A study by the German Ruhr-Universität Bochum and the American North Carolina State University, performed the first large-scale analysis of Alexa Skills. Skills are Alexa’s versions of apps, that are used via voice-commands and can be loaded onto the Amazon voice assistant. The study group’s examination revealed that this could bring not only advantages, but security risks and data protection problems for users, too.
Amazon's voice-based assistant, Alexa, enables users to directly interact with various web services through natural language dialogues and provides developers with the option to create third-party applications, so-called Skills, to run on Alexa. While such applications ease users' interaction with smart devices, they also raise security and privacy concerns due to the personal setting they operate in.
The researchers obtained a total of 90,194 skills from the stores in seven countries and several limitations in the current skill vetting process. “Our analysis reveals that not only can a malicious user publish a skill under any arbitrary developer/company name but can make backend code changes after approval to coax users into revealing unwanted information”, the researchers said.
In addition, the team formalized the different skill-squatting techniques and evaluated the efficacy of such techniques, besides studying the prevalence of privacy policies across different categories of skill, and more importantly the policy content of skills that use the Alexa permission model to access sensitive user data.
In doing so, they found that around 23.3% of such skills do not fully disclose the data types associated with the permissions requested, which is why the team provides some suggestions for strengthening the overall ecosystem. Thereby enhancing transparency for end users.
"A first problem is that since 2017, Amazon has activated the skills to some extent automatically. In the past, users had to agree to the use of each skill. Now they hardly have an overview of where the response that Alexa gives them comes from and who is programming it at all", a spokesperson of the research team explained. “Unfortunately, it is often unclear when which skill is activated. For example, if you ask Alexa for a compliment, you can get an answer from 31 different providers. However, which one is automatically selected for this is not directly traceable. In doing so, data required for the technical implementation of the commands can be inadvertently forwarded to external providers”, the expert concluded.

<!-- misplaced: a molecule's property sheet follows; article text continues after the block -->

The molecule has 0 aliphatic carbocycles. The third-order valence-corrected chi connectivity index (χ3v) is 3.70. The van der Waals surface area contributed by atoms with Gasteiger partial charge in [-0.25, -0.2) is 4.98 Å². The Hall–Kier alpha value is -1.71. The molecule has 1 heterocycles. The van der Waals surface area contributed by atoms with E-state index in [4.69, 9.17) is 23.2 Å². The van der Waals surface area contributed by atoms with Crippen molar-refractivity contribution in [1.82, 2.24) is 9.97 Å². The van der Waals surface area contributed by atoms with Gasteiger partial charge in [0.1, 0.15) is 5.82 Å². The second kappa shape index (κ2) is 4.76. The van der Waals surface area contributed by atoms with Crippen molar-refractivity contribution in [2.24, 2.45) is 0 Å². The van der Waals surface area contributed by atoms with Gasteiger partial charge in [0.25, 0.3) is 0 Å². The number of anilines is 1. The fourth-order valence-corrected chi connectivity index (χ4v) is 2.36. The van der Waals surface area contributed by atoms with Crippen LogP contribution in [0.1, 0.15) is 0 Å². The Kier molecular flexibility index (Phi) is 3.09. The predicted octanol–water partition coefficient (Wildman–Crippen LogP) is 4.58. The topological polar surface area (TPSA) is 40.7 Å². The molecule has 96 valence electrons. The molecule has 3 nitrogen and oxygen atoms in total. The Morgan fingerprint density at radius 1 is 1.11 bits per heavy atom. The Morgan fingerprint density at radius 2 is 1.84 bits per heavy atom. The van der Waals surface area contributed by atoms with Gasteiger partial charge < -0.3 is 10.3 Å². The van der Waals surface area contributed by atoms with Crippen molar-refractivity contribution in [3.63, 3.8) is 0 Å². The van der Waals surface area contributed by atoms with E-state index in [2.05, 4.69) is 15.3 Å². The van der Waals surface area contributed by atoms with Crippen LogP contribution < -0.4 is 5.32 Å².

The researchers were also able to prove that skills can be published under a false name: e.g., well-known automotive companies provide voice commands for their smart systems, which users download in the belief that the skills come directly from the company. But this is not always the case, the researchers proved. It is true that Amazon tests all the skills offered in a certification process, but this so-called “Skill Squatting”, which means taking over existing provider names and functions, is unfortunately often not noticed. Another security risk, namely that the skills can still be changed by the providers afterwards, has been identified as well, relativizing the security of the previous certification process by Amazon. In short, after a while, attackers could reprogram their voice commands in such a way that they ask, for example, for the user's credit card details. In the Amazon audit, such requests are usually conspicuous and not allowed but this control can be bypassed by changing the program afterwards.
The only reason the issues raised by the researchers don’t constitute a red-alert situation is that they are currently still unaware of any evidence these security risks have been maliciously exploited. Nevertheless, you might want to consider uninstalling all your third-party Alexa skills until Amazon addresses the problems raised by the researchers.
By Daniela La Marca